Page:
Read 2 Timothy 2:1-13

1You then, my son, be strong in the grace that is in Christ Jesus. 2And the things you have heard me say in the presence of many witnesses entrust to reliable men who will also be qualified to teach others. 3Endure hardship with us like a good soldier of Christ Jesus. 4No one serving as a soldier gets involved in civilian affairs — he wants to please his commanding officer. 5Similarly, if anyone competes as an athlete, he does not receive the victor's crown unless he competes according to the rules. 6The hardworking farmer should be the first to receive a share of the crops. 7Reflect on what I am saying, for the Lord will give you insight into all this.

8Remember Jesus Christ, raised from the dead, descended from David. This is my gospel, 9for which I am suffering even to the point of being chained like a criminal. But God's word is not chained. 10Therefore I endure everything for the sake of the elect, that they too may obtain the salvation that is in Christ Jesus, with eternal glory.

11 Here is a trustworthy saying:

If we died with him, we will also live with him;

12 if we endure, we will also reign with him.

If we disown him, he will also disown us;

13 if we are faithless, he will remain faithful,

for he cannot disown himself. (NIV)


There is a lot packed into these few verses where Paul is teaching and encouraging Timothy.  He begins with the Gospel.  He reminds Timothy to be strong in the grace we are given through Christ.  I think we forgot of the power of God’s grace to go and do without worry of failure.  God wants us active, not passive.  So Paul reminds Timothy that no only did he hear the Gospel from Paul, but that this Gospel was confirmed to him by many witnesses.  He makes the statement that those who hear the Gospel and respond with also be those who teach it.  A theologian on teaching on this passage reminds us that we who have heard and believed are also required to share.  We stand in as a link in the chain between two generations.  If we do not share, how will the next generation hear.

In verses 3 through 7, Paul gives three analogies to the life of the Christian.  He begins with likening our walk as that of a soldier.  The Greeks and Romans admired the dedication and work of soldiers.  They endured hardships and sacrificed to serve.  They were focused primarily on the task of being a soldier.  Paul liked to refer to others as fellow soldiers.  In that, he reminds us that our primary focus is our faith and the work we are called to.  This is the essence of verse 4.  The soldier does not get involved in other affairs, but stays focused on the soldier’s service.  This does not mean we don’t worry or do things to ensure we live, work and have a life in this world.  But it does mean that everything we do should have a focus of serving Christ in all we do.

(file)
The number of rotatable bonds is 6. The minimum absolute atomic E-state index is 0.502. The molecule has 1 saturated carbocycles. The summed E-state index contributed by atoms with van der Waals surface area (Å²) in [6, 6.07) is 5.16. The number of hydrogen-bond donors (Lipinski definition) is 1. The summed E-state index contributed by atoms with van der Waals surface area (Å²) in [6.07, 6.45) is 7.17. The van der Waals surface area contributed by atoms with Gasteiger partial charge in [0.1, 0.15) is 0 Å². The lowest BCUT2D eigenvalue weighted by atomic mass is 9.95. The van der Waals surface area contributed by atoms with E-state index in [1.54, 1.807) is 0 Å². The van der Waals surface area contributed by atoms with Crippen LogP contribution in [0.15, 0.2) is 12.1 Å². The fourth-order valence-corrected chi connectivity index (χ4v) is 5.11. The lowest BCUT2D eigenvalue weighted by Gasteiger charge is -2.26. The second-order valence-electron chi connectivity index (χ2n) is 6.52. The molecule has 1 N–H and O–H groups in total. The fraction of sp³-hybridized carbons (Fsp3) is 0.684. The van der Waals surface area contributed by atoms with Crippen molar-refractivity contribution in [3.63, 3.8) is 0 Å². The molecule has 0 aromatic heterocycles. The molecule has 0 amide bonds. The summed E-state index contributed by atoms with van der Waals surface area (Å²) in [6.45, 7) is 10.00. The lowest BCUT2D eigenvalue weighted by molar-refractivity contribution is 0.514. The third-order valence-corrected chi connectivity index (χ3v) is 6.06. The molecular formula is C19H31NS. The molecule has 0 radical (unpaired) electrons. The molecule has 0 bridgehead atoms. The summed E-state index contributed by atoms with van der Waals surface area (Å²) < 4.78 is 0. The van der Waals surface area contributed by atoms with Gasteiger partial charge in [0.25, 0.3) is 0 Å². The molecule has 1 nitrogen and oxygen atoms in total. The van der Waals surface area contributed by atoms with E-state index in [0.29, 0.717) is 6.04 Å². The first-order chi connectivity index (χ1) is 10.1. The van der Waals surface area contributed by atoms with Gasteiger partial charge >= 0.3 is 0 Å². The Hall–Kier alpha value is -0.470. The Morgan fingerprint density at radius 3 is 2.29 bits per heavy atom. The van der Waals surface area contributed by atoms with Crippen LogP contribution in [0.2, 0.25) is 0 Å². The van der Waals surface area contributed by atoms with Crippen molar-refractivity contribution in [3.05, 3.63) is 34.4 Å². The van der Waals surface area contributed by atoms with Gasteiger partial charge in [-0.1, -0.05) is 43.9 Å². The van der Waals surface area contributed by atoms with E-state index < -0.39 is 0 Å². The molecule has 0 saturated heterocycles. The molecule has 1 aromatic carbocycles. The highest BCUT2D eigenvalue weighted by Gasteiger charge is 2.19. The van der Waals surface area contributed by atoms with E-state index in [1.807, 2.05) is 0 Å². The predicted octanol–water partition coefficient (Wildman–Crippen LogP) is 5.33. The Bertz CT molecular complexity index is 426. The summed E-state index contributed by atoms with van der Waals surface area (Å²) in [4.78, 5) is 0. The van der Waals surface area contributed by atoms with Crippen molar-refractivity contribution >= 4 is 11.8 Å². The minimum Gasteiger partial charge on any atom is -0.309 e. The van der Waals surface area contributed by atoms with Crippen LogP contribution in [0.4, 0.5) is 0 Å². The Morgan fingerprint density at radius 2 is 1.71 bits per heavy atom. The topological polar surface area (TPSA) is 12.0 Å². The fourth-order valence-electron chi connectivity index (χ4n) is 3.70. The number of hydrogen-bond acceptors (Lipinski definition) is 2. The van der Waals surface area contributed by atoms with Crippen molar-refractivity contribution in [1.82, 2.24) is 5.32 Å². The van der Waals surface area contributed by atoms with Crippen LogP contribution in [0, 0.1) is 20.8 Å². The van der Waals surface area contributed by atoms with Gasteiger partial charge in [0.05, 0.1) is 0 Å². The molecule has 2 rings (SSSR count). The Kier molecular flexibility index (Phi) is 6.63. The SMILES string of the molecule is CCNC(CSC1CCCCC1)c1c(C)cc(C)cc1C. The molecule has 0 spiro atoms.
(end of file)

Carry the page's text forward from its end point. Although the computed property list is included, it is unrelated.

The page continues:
He then mentions the athlete who must compete according to the rules.  Here, Paul is talking about a professional athlete, not an amateur.  The professional athlete stays focused on what must be done in one’s life to compete.  Competing is not a secondary thing in the athlete’s life, but the primary focus.  And so should the Christian’s focus be Christ and walking with Christ.

Finally, Paul brings up the farmer.  The famer is one of those professions that does not see immediate results of one’s work.  The farmer must put in the work, but then wait patiently for the crop to grow.  The process cannot be hurried.  That is true of the Christian, there is patience and perseverance to our faith.

Paul tells Timothy to reflect on these things and God will help him in understanding.  As we put our effort and focus into walking with Christ, Christ honors that and helps us along the way.

Paul then reminds Timothy of the Gospel, of the power of Jesus Christ for salvation.  Paul says that even though he is chained, Paul being a prisoner at this time, he reminds Timothy and us that God’s word is not shackled or bound.

Paul finishes this part of the letter by quoting what some say was an early hymn of the church.  Polycarp in his writing gives us one more line of the hymn: “if we walk worthily with him, so shall we reign with him.”  The idea is that we are on a journey and that this journey requires focus, sacrifice and work.

How do you see your journey with Christ?  Is it like the soldier, the athlete, the farmer, or something else?  Do you see yourself as a link to the next generation in teaching and sharing the Gospel?  Is there a song that helps you keep the course when life is hard?

Comments?  Questions?

Blessings and Peace

Pastor Harry